The first-rate position that Jesus has comes out again in verse 6, “You have received Christ Jesus the Lord.” Notice how his title is put first, to emphasize his divine calling: He is the Christ, God’s chosen Messiah. He’s also Jesus, the one who bent down to our level, who became man, and bore the guilt of our sin. And He is Lord, Master and Commander of the universe. He alone is supreme. And you have received him!

It’s true that we still want to “receive” many other things besides him. And we often like to connect our gratitude directly to an inventory of gifts and blessings. “I’m thankful to God, because I received a promotion, or a good year at work. I’m thankful, because I received a child, or a grandchild. I received a clean bill of health. I received my diploma. I received another year of life.” And yes, be grateful for all you’re received—for all these things, and much more. But don’t expect to find completeness in them. It simply won’t work to rely on them for satisfaction. Because all these things aren’t the point! It’s Christ. You have received him!

Compare it to the child who gets a birthday gift from her parents. The gift cost a fair bit of money, and what’s more, a lot of thought went into it. Mom and Dad are excited by how much their child’s going to enjoy the present. But once she opens it, what happens? Maybe you’ve had this in your house too. She glances at the gift, she plays with it for a few minutes, but then ends up spending all morning happily playing with the big box that it came in, and with the big shiny bow that was on top. She missed the point. She didn’t realize what the real gift was.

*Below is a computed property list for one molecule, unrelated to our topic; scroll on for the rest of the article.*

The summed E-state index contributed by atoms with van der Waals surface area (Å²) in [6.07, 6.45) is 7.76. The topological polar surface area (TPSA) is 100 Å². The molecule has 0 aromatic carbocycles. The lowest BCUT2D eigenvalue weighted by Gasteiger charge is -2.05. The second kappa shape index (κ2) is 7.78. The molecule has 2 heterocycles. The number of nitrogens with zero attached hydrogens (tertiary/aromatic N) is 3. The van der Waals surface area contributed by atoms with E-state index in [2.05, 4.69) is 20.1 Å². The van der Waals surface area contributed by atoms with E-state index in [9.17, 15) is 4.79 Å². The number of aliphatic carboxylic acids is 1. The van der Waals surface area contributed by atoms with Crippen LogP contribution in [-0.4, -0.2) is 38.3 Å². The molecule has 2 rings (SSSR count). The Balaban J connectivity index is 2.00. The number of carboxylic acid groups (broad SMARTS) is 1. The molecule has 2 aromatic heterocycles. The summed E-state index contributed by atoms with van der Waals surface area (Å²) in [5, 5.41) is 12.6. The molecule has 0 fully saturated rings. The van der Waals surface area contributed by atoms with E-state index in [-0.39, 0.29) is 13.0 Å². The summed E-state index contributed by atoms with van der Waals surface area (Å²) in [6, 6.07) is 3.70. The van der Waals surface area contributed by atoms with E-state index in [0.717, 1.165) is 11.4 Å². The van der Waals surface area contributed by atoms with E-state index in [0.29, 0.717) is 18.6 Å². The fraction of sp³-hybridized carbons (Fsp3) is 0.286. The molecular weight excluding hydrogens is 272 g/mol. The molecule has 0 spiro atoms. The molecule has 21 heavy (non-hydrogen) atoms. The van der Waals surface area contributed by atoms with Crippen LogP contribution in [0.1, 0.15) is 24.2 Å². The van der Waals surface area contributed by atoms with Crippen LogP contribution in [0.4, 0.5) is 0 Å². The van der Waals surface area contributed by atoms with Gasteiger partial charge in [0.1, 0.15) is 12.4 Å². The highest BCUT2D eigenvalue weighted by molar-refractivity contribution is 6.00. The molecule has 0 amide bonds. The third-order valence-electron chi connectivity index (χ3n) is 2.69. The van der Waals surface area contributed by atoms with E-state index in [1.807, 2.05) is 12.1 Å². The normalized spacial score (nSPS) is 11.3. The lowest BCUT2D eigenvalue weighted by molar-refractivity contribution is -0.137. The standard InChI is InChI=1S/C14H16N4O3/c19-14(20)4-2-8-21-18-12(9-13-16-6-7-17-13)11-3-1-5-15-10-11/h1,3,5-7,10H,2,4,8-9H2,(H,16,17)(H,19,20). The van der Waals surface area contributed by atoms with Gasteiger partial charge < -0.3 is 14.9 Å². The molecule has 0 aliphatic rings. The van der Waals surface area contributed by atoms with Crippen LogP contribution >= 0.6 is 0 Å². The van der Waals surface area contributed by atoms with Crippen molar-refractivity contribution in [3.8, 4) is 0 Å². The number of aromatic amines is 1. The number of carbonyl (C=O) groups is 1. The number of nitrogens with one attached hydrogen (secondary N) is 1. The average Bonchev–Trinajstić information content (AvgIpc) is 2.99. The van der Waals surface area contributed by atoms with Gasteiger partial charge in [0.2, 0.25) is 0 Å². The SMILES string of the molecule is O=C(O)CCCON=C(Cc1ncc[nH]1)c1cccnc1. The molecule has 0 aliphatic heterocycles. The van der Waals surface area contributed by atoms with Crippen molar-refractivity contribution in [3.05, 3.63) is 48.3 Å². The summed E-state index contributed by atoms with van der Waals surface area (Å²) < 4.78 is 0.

We might smile at a child who’s happy with a cardboard box. But what about us? We have received Christ, and in him we have everything essential. The fullness of God’s Son fills our emptiness. “We are complete in him.” He’s so much more than any other possession you have, or position you have, or anything else. When you have him, He’s the real gift. He’s the real reason we ought to live in thanksgiving.

 

2. the expression of thanksgiving: Our faith has a basis that is firm. We know what God has done for us in Christ—that’s settled and complete and eternal. The real test is in what we do with it. Do we now live in gratitude? In faith and obedience? There was a Christian brother who once said, “It’s not God’s faithfulness I’m worried about. It’s my own.” Because those who have received Christ have this calling: to remain in him, and to honour him.

So like Paul often does, in Colossians he follows up his doctrinal explaining with what we might call more “practical” teaching. What’s the application of all those words about Christ? In chapters 3 and 4, Paul works out the consequences of what he’s said. He writes, “If then you were raised with Christ, seek those things which are above…” (3:1). But already in chapter 2, the apostle has something to say about this. And it’s a challenge to keep up with Paul’s comparisons and word pictures. He goes from walking in Christ, to being rooted in Christ, to being built and established in Christ. These are all ways that our thanksgiving gets expressed.

First, it gets expressed in our walking, “As you therefore have received Christ Jesus the Lord, so walk in him” (v 6). Just a bit earlier, Paul prays that the Colossians would “walk worthy of the Lord” (1:10). It’s clear that he wants us to pay attention to how we walk. And walking is such a good picture for the Christian life because it’s something we do every day. We’re walking at home, at school, at work. Our “walk of life” is the normal pattern of our living. What kind of steps are we taking these days? Stumbling? Meandering? Slow steps? Tired steps?

If we’re walking, the Spirit says, we have to go with Christ. If you know him, then Christ must be your guide. He’s right beside you all day long—so where do your feet take you? And what do you say along the way? Who do you trust to keep your way secure? Through his Spirit, Christ is the constant companion of our life. So do we walk “worthy of the Lord?” If you have received Christ, so walk in him!